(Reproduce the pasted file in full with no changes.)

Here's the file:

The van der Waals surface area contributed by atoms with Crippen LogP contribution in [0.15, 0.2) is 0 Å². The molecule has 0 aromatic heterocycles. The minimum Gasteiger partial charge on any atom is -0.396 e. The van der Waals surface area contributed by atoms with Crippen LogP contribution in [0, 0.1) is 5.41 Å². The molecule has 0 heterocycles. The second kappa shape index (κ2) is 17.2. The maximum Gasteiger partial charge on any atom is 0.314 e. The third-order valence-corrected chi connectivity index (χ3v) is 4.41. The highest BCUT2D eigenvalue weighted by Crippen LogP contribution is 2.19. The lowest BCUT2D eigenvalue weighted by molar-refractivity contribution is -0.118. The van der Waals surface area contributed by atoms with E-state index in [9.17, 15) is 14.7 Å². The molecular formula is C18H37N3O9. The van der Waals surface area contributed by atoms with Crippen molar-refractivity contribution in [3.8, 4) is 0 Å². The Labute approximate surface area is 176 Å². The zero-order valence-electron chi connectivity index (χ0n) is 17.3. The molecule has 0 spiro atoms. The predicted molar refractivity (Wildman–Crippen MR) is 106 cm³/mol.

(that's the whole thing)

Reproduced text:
The van der Waals surface area contributed by atoms with Crippen LogP contribution in [0.15, 0.2) is 0 Å². The molecule has 0 aromatic heterocycles. The minimum Gasteiger partial charge on any atom is -0.396 e. The van der Waals surface area contributed by atoms with Crippen LogP contribution in [0, 0.1) is 5.41 Å². The molecule has 0 heterocycles. The second kappa shape index (κ2) is 17.2. The maximum Gasteiger partial charge on any atom is 0.314 e. The third-order valence-corrected chi connectivity index (χ3v) is 4.41. The highest BCUT2D eigenvalue weighted by Crippen LogP contribution is 2.19. The lowest BCUT2D eigenvalue weighted by molar-refractivity contribution is -0.118. The van der Waals surface area contributed by atoms with E-state index in [9.17, 15) is 14.7 Å². The molecular formula is C18H37N3O9. The van der Waals surface area contributed by atoms with Crippen molar-refractivity contribution in [3.8, 4) is 0 Å². The Labute approximate surface area is 176 Å². The zero-order valence-electron chi connectivity index (χ0n) is 17.3. The molecule has 0 spiro atoms. The predicted molar refractivity (Wildman–Crippen MR) is 106 cm³/mol.